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The Property Rights Theory of the Firm and Mixed Competition: A Counter-Example in the US Health Care Industry

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  • Daniel Friesner
  • Robert Rosenman

Abstract

We present a counter-example to the conventional property rights theory of the firm, which indicates that not-for-profit firms are incapable of directly competing against strictly profit-maximizing firms without the presence of barriers to entry, outside assistance, changing profit status or economies of scale and scope. We employ a modified Bertrand duopoly model of mixed competition in the health care industry to show that, even when these four conditions do not hold, not-for-profit firms may still be able to compete and possibly dominate the market. Consequently, market fundamentals, rather than market intervention, regulation or uncertainty, determine a not-for-profit provider's success or failure in the market. A necessary requirement is that the not-for-profit manager must care about non-pecuniary benefits but be willing to accept lower than normal returns. Moreover, under specific cost and demand conditions, a not-for-profit's ability to compete may actually be enhanced by increasing its production of non-pecuniary benefits.

Suggested Citation

  • Daniel Friesner & Robert Rosenman, 2001. "The Property Rights Theory of the Firm and Mixed Competition: A Counter-Example in the US Health Care Industry," International Journal of the Economics of Business, Taylor & Francis Journals, vol. 8(3), pages 437-450.
  • Handle: RePEc:taf:ijecbs:v:8:y:2001:i:3:p:437-450
    DOI: 10.1080/13571510110081204
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    References listed on IDEAS

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    1. Grossman, Sanford J & Hart, Oliver D, 1986. "The Costs and Benefits of Ownership: A Theory of Vertical and Lateral Integration," Journal of Political Economy, University of Chicago Press, vol. 94(4), pages 691-719, August.
    2. Frech, H E, III, 1976. "The Property Rights Theory of the Firm: Empirical Results from a Natural Experiment," Journal of Political Economy, University of Chicago Press, vol. 84(1), pages 143-152, February.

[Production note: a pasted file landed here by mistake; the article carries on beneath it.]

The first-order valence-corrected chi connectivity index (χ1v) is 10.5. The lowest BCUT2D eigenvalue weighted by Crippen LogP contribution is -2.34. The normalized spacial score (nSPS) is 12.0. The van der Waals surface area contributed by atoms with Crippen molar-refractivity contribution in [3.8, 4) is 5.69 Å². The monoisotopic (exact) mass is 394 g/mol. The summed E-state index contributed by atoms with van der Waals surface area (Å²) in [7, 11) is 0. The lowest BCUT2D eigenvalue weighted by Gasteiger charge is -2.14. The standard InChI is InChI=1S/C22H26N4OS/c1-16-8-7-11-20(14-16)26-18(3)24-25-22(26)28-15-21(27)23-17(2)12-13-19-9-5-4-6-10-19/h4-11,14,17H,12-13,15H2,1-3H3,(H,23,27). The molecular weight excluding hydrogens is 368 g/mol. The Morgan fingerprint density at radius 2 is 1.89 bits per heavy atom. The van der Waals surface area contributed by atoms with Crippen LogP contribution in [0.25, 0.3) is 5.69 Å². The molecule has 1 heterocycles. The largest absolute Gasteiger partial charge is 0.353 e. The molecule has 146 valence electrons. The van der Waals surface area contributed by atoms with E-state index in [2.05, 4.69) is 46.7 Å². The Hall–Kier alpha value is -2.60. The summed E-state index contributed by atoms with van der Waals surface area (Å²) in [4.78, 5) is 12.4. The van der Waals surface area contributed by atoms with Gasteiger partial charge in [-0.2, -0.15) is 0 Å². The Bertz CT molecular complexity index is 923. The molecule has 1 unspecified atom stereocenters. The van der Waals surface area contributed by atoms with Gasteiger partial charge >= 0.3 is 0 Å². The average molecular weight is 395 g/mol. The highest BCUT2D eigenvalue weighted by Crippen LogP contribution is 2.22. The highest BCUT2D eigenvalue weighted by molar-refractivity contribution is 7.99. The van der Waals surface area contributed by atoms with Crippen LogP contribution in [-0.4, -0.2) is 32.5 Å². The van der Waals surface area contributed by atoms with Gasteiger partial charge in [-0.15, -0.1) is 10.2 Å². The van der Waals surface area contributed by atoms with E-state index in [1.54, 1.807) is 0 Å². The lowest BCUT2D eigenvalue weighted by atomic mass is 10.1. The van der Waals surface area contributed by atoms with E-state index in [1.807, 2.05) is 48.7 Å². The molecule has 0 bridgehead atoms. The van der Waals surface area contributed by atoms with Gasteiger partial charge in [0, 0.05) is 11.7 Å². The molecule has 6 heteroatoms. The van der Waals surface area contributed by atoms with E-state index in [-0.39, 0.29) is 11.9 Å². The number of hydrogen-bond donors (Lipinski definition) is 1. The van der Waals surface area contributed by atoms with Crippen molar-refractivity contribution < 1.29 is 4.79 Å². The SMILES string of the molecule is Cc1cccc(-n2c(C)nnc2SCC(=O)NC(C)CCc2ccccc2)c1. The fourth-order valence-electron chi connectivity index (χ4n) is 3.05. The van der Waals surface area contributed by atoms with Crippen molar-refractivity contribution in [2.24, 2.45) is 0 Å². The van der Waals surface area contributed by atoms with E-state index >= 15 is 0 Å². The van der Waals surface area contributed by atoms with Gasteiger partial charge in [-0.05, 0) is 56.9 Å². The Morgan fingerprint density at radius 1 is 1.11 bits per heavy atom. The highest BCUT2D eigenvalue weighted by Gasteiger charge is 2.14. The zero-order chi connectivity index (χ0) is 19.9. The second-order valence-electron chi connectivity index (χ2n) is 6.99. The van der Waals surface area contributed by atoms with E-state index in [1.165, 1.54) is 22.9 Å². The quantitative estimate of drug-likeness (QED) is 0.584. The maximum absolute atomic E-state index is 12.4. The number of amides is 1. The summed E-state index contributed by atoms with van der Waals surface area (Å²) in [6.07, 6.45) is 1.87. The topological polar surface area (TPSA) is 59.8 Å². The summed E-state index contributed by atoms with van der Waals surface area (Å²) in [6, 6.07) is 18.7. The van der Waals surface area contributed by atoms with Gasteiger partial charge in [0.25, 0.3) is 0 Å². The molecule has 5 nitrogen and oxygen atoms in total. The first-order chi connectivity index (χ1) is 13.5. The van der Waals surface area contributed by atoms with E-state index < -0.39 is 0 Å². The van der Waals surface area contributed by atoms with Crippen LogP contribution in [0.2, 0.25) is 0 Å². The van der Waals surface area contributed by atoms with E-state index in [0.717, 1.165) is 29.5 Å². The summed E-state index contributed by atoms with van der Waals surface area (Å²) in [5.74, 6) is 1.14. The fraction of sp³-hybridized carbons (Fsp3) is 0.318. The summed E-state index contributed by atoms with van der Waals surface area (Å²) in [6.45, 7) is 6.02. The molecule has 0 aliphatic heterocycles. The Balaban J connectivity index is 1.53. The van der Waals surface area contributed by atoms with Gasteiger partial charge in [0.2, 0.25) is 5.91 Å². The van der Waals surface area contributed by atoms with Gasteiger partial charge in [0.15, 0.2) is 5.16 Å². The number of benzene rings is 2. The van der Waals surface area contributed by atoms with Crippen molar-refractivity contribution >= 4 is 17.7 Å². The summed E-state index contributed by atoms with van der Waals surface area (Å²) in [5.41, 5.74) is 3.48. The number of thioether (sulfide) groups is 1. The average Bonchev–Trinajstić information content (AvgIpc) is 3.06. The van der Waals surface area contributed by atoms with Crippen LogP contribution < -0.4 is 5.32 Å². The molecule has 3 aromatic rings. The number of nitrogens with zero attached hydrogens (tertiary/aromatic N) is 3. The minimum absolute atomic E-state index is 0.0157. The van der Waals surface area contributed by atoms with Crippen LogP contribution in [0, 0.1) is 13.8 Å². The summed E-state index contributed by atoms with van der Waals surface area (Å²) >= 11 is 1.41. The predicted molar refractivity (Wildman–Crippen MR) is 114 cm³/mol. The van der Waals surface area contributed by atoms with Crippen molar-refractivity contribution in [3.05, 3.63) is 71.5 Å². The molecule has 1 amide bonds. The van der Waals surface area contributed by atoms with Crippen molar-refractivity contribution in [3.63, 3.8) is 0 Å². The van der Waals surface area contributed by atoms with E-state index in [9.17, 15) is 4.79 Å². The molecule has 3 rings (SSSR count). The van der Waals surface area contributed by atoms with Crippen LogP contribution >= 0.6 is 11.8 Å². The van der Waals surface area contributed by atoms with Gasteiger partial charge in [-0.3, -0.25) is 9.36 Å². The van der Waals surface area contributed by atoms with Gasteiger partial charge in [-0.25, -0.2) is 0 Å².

3. Sloan, Frank A. & Picone, Gabriel A. & TaylorJr., Donald H. & Chou, Shin-Yi, 2001. "Hospital ownership and cost and quality of care: is there a dime's worth of difference?," Journal of Health Economics, Elsevier, vol. 20(1), pages 1-21, January.
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    7. Hirth, Richard A., 1999. "Consumer information and competition between nonprofit and for-profit nursing homes," Journal of Health Economics, Elsevier, vol. 18(2), pages 219-240, April.
    8. John C. Panzar & Robert D. Willig, 1977. "Economies of Scale in Multi-Output Production," The Quarterly Journal of Economics, Oxford University Press, vol. 91(3), pages 481-493.
    9. Robert Rosenman & Tong Li & Dan Friesner, 2000. "Grants and cost shifting in outpatient clinics," Applied Economics, Taylor & Francis Journals, vol. 32(7), pages 835-843.
    10. Gertler, Paul J., 1989. "Subsidies, quality, and the regulation of nursing homes," Journal of Public Economics, Elsevier, vol. 38(1), pages 33-52, February.
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    Cited by:

    1. Petra Brhlikova & Andeas Ortmann, 2006. "The Impact of the Non-distribution Constraint and Its Enforcement on Entrepreneurial Choice, Price, and Quality," CERGE-EI Working Papers wp299, The Center for Economic Research and Graduate Education - Economics Institute, Prague.
    2. Petra Brhlikova, 2006. "Mixed Competition and Welfare under Various Nonprofit Objectives Mixed Competition under Various Cost Configurations," CERGE-EI Working Papers wp310, The Center for Economic Research and Graduate Education - Economics Institute, Prague.
    3. Robert Rosenman & Daniel Friesner & Christopher Stevens, 2005. "Do Health Care Providers Quality Discriminate? Empirical Evidence from Primary Care Outpatient Clinics," Eastern Economic Journal, Eastern Economic Association, vol. 31(4), pages 649-670, Fall.
    4. Daniel Friesner & Robert Rosenman, 2002. "A Dynamic Property Rights Theory of the Firm," International Journal of the Economics of Business, Taylor & Francis Journals, vol. 9(3), pages 311-333.

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